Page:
Lufthansa set to buy parts of Air Berlin - source

FRANKFURT/BERLIN (Reuters) - Lufthansa LHAG.DE is poised to agree a deal to buy assets from insolvent Air Berlin AB1.DE, a person familiar with the matter told Reuters, ahead of a deadline on Thursday.

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Germany’s largest airline is set to buy Air Berlin’s Niki leisure unit, its LG Walter regional airline and some additional short-haul aircraft, the source said on Wednesday.

“The deal with Lufthansa is done, there is agreement,” the person said, adding that no contract had been signed yet.

Lufthansa declined to say whether it was set to sign a deal, saying only it was confident it would meet the deadline for negotiations.

Air Berlin, which has struggled to turn a profit over the last decade, filed for insolvency on Aug. 15, and a government loan has kept its planes in the air while it negotiates with potential buyers over parts of its business.

It said late last month that negotiations with Lufthansa and Britain's easyJet EZJ.L would continue until Oct. 12.

The operations up for grabs also include access to take-off and landing slots at Air Berlin’s hubs in Tegel in the German capital and Duesseldorf.

EasyJet, which has a base at Berlin’s Schoenefeld airport, has been discussing acquiring 27 to 30 planes, though a media report earlier this week said talks could fail.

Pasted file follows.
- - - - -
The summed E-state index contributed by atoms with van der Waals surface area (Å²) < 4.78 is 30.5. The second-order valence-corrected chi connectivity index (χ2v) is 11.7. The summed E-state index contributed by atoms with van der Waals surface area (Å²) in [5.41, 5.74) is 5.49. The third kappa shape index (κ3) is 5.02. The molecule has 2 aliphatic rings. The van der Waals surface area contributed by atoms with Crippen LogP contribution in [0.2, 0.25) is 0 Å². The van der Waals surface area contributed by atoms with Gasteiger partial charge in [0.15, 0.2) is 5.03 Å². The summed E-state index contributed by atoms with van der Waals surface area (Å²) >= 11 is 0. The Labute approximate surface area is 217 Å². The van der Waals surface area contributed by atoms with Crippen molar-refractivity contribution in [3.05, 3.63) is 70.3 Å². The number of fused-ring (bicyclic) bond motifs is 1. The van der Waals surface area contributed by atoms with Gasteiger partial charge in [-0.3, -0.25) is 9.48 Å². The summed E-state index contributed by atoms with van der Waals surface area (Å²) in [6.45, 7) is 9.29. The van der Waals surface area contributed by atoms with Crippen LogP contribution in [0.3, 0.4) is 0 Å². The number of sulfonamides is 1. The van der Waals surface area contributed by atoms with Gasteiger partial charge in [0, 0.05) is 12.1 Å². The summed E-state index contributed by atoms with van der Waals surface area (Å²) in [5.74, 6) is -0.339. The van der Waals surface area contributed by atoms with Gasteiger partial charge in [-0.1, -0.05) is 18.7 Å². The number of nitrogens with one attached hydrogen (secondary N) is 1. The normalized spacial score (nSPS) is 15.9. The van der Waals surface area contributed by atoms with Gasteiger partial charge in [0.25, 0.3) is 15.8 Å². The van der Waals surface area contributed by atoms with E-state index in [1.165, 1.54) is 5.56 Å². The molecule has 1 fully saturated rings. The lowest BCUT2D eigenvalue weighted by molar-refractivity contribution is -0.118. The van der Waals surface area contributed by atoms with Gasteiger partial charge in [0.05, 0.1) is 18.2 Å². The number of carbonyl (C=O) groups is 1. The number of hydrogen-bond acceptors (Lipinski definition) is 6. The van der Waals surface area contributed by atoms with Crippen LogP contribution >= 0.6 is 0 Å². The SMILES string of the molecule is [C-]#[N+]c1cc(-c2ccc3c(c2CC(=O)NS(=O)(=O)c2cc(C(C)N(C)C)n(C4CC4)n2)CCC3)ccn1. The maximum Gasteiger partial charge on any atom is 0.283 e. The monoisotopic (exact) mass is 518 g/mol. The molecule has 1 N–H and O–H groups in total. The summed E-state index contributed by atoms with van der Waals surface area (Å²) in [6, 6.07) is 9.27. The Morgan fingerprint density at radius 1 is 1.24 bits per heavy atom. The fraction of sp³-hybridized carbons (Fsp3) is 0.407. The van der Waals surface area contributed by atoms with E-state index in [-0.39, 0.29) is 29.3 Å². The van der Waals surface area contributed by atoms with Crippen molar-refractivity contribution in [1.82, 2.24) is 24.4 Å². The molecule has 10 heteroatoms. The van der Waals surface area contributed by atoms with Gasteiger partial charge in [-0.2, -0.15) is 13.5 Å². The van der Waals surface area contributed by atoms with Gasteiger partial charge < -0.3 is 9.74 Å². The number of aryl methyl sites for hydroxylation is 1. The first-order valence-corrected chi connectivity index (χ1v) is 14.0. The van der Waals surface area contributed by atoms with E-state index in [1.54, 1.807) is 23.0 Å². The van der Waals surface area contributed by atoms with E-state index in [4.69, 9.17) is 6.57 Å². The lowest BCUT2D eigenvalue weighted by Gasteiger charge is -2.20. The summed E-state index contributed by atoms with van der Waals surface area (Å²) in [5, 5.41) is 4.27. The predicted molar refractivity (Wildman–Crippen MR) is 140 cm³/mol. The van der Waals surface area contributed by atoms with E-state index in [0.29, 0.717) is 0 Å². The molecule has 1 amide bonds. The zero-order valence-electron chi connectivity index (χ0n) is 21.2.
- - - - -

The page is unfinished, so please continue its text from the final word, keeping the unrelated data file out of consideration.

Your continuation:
EasyJet said it would not comment on ongoing discussions and would provide a further update in due course if necessary.

Meanwhile German family-owned logistics firm Zeitfracht said it had made a new offer for Air Berlin’s cargo marketing platform and its maintenance business with a partner.

It declined to provide further details. A person familiar with the matter said that Zeitfracht’s new bid was made jointly with maintenance group Nayak and its owners.

Air Berlin, Germany’s second largest carrier, will cease operating flights this month, capping a turbulent summer for European carriers.

Italian flag carrier Alitalia is in administration and seeking investors too, British leisure airline Monarch collapsed at the start of this month, stranding thousands abroad, and low cost Ryanair has canceled thousands of flights after a pilot rostering mess-up.

Reporting by Ilona Wissenbach and Klaus Lauer; Writing by Maria Sheahan; Editing by Emma Thomasson/Keith Weir